Here is the wikipedia entry on the origin of the Exploratorium.

Monday, October 13, 2014

Riding The Train They Call The City Of New Orleans March 1965.. Monday Morning Rail 25 Sacks Of Mail

Click on these pictures to enlarge them. Black and white pictures taken by Rachel Lefebure.
Above picture is me in Hammond La. after I picked some flowers. Happy to be back in the warm Southland.
This is what was frozen in the ice on a sidewalk when we left Chicago.

 Here we are in Batesville Mississippi.
 Below looking out the vestibule window.

Train station in New Orleans.
Jackson Square in New Orleans showing the St. Louis cathedral and some azaleas.

Lee Circle New Orleans. This is where we had to take our coats off because it was so warm in early March.
We rode this train in 1965 on the original Illinois Central Railroad. It is now operated by Amtrak.
Steve Goodman did not write the song below until 1970.
But I can assure you every line is 100 per cent accurate.

Arlo Guthrie – The City Of New Orleans Lyrics

Riding on the City Of New Orleans
Illinois Central, Monday morning rail
Fifteen cars and fifteen restless riders
Three Conductors; twenty-five sacks of mail
All along the southbound odyssey - the train pulls out of Kankakee
And rolls along past houses, farms, and fields
Passing trains that have no name, and freight yards full of old black men
And the graveyards of the rusted automobile

Good morning, America, how are you?
Say, don't you know me? I'm your native son
I'm the train they call the City Of New Orleans
I'll be gone five hundred miles when the day is done

Dealing card games with the old man in the Club Car
Penny a point - ain't no one keeping score
As the paper bag that holds the bottle
Feel the wheels rumbling 'neath the floor
And the sons of Pullman Porters, and the sons of Engineers
Ride their father's magic carpets made of steel
And, mothers with their babes asleep rocking to the gentle beat
And the rhythm of the rails is all they feel

Good morning, America, how are you?
Say, don't you know me? I'm your native son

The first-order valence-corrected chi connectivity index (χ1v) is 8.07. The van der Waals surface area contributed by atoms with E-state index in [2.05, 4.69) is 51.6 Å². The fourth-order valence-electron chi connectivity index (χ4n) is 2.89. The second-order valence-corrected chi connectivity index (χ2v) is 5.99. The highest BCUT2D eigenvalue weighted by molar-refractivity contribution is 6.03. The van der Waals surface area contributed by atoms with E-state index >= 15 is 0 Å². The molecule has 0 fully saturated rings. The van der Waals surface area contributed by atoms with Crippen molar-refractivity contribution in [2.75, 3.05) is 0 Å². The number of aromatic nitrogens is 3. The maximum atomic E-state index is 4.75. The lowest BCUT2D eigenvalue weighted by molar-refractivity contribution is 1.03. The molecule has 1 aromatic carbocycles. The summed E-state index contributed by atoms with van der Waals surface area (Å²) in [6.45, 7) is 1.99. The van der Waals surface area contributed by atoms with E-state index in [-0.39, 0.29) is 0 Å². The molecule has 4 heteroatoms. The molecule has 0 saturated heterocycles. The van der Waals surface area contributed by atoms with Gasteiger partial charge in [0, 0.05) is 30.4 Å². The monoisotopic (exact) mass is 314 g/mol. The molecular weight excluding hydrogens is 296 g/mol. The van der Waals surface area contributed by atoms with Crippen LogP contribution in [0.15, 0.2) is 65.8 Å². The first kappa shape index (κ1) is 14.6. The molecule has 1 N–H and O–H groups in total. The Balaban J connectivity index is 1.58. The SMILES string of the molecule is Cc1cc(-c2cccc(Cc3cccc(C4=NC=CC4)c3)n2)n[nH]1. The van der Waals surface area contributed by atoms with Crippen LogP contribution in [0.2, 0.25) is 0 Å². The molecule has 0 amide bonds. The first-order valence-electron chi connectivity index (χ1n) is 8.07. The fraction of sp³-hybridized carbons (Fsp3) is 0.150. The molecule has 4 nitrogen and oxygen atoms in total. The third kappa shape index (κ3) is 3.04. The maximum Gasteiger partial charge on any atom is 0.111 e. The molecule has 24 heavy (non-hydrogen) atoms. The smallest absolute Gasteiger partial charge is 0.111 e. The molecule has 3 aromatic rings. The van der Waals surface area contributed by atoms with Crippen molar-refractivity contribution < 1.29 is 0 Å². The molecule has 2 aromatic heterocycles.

I'm the train they call the City Of New Orleans
I'll be gone five hundred miles when the day is done

Night time on the City Of New Orleans
Changing cars in Memphis Tennessee
Halfway home - we'll be there by morning
Through the Mississippi darkness, rolling down to the sea
But, all the towns and people seem to fade into a bad dream
And the steel rail still ain't heard the news
The conductor sings his songs again - the passengers will please refrain
This train got the disappearing railroad blues

Good night, America, how are you?
Say, don't you know me? I'm your native son
I'm the train they call the City Of New Orleans
I'll be gone five hundred miles when the day is done
Songwriters: STEVE GOODMAN
The City Of New Orleans lyrics © AL BUNETTA D/B/A JURISDAD MUSIC

Sunday, October 12, 2014

Wall Street Panic Of 2014

 Copy and cut and paste the link below.

Wednesday, October 1, 2014

Arlo Guthrie - The City of New Orleans - Dunegrass 2008

This  song was written by Steve Goodman in 1970.
My wife Rachel and I rode this train from Chicago to New Orleans in March of 1965.
Click on the label the train they call the city of new orleans below for more info on the train and our trip.

Welfare Cadillac~Guy Drake.wmv

Welfare Cadillac by Travis Bell (Johnny Rebel Version)

Please; Mr Custer

Wendy Bagwell, Ol' Ralph Bennett's Volkswagen

Charlie Douglas-Me And Dammit Ray (The Talking Outhouse)

Toy Caterpillar Construction Vehicles Rap

Hunting For Old Records By Robert Crumb

Click on the pictures to enlarge them.
  Originally from The Oxford American, issue 27/28 the third annual Southern music issue.


Click on the picture to enlarge it.
This appeared in the Washington Free Press on May 31, 1968
It is a poem about a small child all alone in a basement of a large old house.